OM in the News: Alcoa Embraces Additive Manufacturing
There’s a great deal of testing that goes into airplane parts to be sure they can handle the temperatures and stresses of aviation. Alcoa would know. The 125 year old metals producer makes parts for gas turbine engines used by Boeing and Airbus. The problem? All that testing takes time. Between tooling, development, and casting, it used to take Alcoa a year to manufacture one of the nickel-alloy parts that go into an engine, where it must withstand temperatures of up to 2,000˚F. Then, writes Fortune (Dec. 1, 2014), the company discovered additive manufacturing—better known as 3-D printing.
In past few years, the company has been using additive manufacturing to create the dies that shape engine parts. With additive manufacturing Alcoa cut the time by 50% and the cost by 25% required to develop the process and manufacture the part. “We’re really at the beginning of what I would call a second Industrial Revolution,” says Alcoa’s CEO. “You go from idea to product in no time. It’s almost like production at your fingertips.”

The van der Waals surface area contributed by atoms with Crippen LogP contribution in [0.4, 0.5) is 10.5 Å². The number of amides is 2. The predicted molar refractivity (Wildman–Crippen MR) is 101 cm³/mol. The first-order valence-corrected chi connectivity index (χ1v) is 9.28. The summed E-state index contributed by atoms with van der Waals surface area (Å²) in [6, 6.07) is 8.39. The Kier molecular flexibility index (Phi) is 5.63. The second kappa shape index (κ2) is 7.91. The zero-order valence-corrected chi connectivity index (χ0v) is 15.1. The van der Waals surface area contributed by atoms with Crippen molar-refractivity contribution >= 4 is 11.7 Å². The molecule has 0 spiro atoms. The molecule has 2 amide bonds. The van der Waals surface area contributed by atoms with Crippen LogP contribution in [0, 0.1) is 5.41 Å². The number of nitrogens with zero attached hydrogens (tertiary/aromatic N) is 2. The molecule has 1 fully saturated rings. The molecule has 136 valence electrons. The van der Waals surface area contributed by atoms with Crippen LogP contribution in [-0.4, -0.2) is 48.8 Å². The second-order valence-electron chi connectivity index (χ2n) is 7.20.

In the past, Alcoa built a die using a process called subtractive machining. It’s similar to sculpture: Start with a material—in this case, steel—then whittle it down into the shape you need. Ten to 30 weeks later, the company ended up with a custom die that it would then use to cast the needed engine part. Today, Alcoa pairs CAD with 3-D printing to construct the die from a computer file, layer by layer. A process that once took half a year is completed in 2-8 weeks, allowing the company to dramatically increase its output. Alcoa can now handle more parts orders—for commercial aircraft, business jets, regional jets, even helicopters—and ramp up to meet them faster.
Classroom discussion questions:
1. Why is 3-D printing so important to Alcoa?
2. What is the difference between additive and subtractive manufacturing?